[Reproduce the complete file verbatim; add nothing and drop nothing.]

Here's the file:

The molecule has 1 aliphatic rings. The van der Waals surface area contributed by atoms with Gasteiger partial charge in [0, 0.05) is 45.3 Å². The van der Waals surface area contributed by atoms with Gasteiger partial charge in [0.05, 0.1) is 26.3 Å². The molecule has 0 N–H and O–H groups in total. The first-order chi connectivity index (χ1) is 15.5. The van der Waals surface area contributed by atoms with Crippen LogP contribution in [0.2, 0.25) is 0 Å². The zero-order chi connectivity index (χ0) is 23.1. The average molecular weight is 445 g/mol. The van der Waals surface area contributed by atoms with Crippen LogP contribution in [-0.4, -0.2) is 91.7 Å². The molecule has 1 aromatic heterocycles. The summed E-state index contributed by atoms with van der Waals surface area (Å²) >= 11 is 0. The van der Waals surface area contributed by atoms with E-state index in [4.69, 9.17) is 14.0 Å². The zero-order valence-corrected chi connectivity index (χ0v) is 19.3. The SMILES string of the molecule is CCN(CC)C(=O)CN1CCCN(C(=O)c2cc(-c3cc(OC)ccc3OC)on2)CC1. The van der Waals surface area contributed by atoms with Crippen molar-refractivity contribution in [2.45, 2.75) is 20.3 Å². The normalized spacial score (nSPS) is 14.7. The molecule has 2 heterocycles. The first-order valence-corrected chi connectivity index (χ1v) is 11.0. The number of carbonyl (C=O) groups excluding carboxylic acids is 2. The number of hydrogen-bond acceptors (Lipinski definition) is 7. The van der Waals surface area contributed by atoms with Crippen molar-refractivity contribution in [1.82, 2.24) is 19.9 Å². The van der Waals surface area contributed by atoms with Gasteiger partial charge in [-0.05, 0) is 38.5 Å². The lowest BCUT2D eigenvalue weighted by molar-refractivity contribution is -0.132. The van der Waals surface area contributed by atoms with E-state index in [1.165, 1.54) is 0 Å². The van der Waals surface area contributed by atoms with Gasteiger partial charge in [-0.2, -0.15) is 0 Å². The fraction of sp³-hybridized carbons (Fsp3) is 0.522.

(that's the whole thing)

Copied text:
The molecule has 1 aliphatic rings. The van der Waals surface area contributed by atoms with Gasteiger partial charge in [0, 0.05) is 45.3 Å². The van der Waals surface area contributed by atoms with Gasteiger partial charge in [0.05, 0.1) is 26.3 Å². The molecule has 0 N–H and O–H groups in total. The first-order chi connectivity index (χ1) is 15.5. The van der Waals surface area contributed by atoms with Crippen LogP contribution in [0.2, 0.25) is 0 Å². The zero-order chi connectivity index (χ0) is 23.1. The average molecular weight is 445 g/mol. The van der Waals surface area contributed by atoms with Crippen LogP contribution in [-0.4, -0.2) is 91.7 Å². The molecule has 1 aromatic heterocycles. The summed E-state index contributed by atoms with van der Waals surface area (Å²) >= 11 is 0. The van der Waals surface area contributed by atoms with E-state index in [4.69, 9.17) is 14.0 Å². The zero-order valence-corrected chi connectivity index (χ0v) is 19.3. The SMILES string of the molecule is CCN(CC)C(=O)CN1CCCN(C(=O)c2cc(-c3cc(OC)ccc3OC)on2)CC1. The van der Waals surface area contributed by atoms with Crippen molar-refractivity contribution in [2.45, 2.75) is 20.3 Å². The normalized spacial score (nSPS) is 14.7. The molecule has 2 heterocycles. The first-order valence-corrected chi connectivity index (χ1v) is 11.0. The number of carbonyl (C=O) groups excluding carboxylic acids is 2. The number of hydrogen-bond acceptors (Lipinski definition) is 7. The van der Waals surface area contributed by atoms with Crippen molar-refractivity contribution in [1.82, 2.24) is 19.9 Å². The van der Waals surface area contributed by atoms with Gasteiger partial charge in [-0.05, 0) is 38.5 Å². The lowest BCUT2D eigenvalue weighted by molar-refractivity contribution is -0.132. The van der Waals surface area contributed by atoms with E-state index in [1.165, 1.54) is 0 Å². The van der Waals surface area contributed by atoms with Gasteiger partial charge in [-0.2, -0.15) is 0 Å². The fraction of sp³-hybridized carbons (Fsp3) is 0.522.